- If your child is not focused or does not know about the tragedy, do not inform them or dwell on it. Try to avoid having detailed conversations regarding the tragedy in front of the children. However, be available to answer questions to the best of your ability. Young children may not be able to express themselves verbally. Pay attention to changes in their behavior or social interactions.
- Please limit exposure to media coverage. Images of disaster or crisis can become overwhelming even for us adults, much less children, especially if watched repetitively.
- Maintain normal family routines as much as possible. Routine family activities can help children feel more secure.
-Be aware of your own needs. Don't ignore your own feelings of anxiety, grief and anger. Talk to friends and family members but above all, talk to God and ask Him to remove the Spirit of fear from your life. There is no one I'd rather speak to than Him in prayer. You will be better able to support your children if you can express your own emotions in a humble and productive way.
Please do not allow fear to eat you alive while you are trying to focus on your day to day job duties. I know that the school's top priority is the safety and well being of each of our children.
If you are concerned about your children, help is available through the schools. If you are concerned about your child or feel he os she needs additional help, contact the school principal, social worker or psycho-educational consultant.
Take care of yourself and of others.
Wednesday, December 12, 2012
I believe strongly in structuring a daily study time for children as early as the age of four and five. It may be only fifteen minutes a day, but should grow to thirty minutes the older they get. Our children cannot possibly learn everything they need to know in class. There are too many distractions preventing them from focusing entirely on the lessons being taught. It is up to us as parents to establish a schedule study time.
My LiL Captain is turning five in March, and I started scheduling homework time with him the start of this year. And it is the same time everyday. Now please don't think I am talking about Mathematics and work that grade one's and two's are doing. He is in JK so we spend twenty minutes a day Monday to Friday practicing; writing his full name, phone number, his family members names, alphabets, numbers, art and crafts, coloring, reading (every night), cards etc. Because of this, he is advanced for his age. Most of the kids in his class are not writing their names yet. I am telling you, it makes the world of a difference. Captain spends little to no time watching TV, unless he is with dad (lol). He walks through the door after school and wants to get right into activities.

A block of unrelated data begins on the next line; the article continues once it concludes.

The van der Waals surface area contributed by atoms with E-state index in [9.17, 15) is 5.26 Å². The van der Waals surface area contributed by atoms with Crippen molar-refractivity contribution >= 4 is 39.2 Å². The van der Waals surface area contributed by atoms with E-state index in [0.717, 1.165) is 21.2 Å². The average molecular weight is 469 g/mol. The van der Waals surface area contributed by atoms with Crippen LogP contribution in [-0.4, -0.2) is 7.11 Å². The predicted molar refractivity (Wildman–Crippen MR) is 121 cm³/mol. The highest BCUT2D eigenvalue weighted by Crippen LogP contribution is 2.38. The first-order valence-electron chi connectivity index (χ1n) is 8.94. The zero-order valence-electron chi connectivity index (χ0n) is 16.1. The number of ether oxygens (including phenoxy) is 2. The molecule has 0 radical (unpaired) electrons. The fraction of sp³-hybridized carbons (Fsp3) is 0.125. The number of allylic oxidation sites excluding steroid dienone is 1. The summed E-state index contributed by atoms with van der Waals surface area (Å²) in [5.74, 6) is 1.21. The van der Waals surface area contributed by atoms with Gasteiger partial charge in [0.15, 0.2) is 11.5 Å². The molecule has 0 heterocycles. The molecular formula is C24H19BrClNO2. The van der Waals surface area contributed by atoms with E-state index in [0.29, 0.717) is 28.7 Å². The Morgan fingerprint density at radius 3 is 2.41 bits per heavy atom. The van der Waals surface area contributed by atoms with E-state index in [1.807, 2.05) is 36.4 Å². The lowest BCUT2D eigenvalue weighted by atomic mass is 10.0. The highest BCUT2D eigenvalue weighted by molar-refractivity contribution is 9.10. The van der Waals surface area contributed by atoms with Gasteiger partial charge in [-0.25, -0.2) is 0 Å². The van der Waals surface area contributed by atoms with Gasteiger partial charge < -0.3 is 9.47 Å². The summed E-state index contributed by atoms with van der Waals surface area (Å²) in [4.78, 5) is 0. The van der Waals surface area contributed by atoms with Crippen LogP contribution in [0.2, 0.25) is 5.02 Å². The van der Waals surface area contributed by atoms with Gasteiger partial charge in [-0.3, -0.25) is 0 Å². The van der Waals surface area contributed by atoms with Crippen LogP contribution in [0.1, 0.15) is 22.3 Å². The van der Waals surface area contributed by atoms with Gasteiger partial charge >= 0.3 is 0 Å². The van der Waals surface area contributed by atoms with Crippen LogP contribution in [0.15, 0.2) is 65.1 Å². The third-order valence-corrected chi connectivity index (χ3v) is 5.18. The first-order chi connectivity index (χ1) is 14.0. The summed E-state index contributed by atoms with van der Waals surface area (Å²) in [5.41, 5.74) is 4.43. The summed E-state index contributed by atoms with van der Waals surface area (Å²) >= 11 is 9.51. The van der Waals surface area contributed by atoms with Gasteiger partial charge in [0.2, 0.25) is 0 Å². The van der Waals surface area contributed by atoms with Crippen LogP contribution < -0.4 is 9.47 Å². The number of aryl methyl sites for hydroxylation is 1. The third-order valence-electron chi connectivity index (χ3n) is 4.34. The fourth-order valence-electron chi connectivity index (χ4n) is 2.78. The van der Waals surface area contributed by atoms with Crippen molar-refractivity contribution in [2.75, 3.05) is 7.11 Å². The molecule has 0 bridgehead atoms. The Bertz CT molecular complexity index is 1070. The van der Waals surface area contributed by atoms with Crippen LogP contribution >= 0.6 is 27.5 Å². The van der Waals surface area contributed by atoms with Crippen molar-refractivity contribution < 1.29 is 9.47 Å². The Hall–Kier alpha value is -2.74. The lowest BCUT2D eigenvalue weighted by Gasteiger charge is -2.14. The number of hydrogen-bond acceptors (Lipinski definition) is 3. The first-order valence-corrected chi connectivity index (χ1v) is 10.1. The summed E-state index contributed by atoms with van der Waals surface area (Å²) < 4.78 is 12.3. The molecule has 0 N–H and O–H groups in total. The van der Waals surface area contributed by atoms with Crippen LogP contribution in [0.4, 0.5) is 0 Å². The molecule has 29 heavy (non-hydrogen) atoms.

Another thing I strongly believe in as apart of "study" is life skills! At a very young age my mother had me cleaning and cooking. At the time I wasn't always happy to assist her, however, today I thank God for it. While I am cooking and cleaning Captain gets right in there with me. He seasons the meat for me, he stirs the pots for me, he assists with baking and while I am cleaning, he is next to me wiping and sweeping. Despite whether or not I have to go over it (when he is not looking lol) what matters is he is learning these skills at a young age. Life skills can also be taught outdoors. Apple picking is one of our favorite pass times. You would be amazed how much they learn. If we decide to introduce this to our children at twelve or fourteen, they will become rebellious.
I strongly urge you to have some study time of your own. It may be reading, writing or crafts, but doing some activity similar to your children's will enable them to see study time as a normal pattern for life. During this time, eliminate all distractions. Turn off the TV and any music playing in the background. Even if you want to gather your own reading books and writing materials (as I do) and sit next to him in your chosen study spot, just sit there with him / her and do your homework together. Create the ideal atmosphere you're looking for.
Once you establish this this routine, stick to it daily! Even skipping out once or twice a week to this schedule will mess up the flow and make it more difficult to reorganizing it.
Because of my disciple and determination to have study time with Captain, he now reminds me after his dinner and shower, "mom let's do our homework now" he says with excitement in his voice.
At last but NOT least, pray every night with your children. I can't express how important this is and the foundation you are setting for them at an early age. My Avo (grandmother) prayed every night with my sister and I as children, and then went into my brother's room and prayed with them. She instilled that fear of God in me and no matter what direction my life took, I had a connection to God that I ended up coming back to as an adult.
Your Beliefs and relationship with God influence what you impart to your children.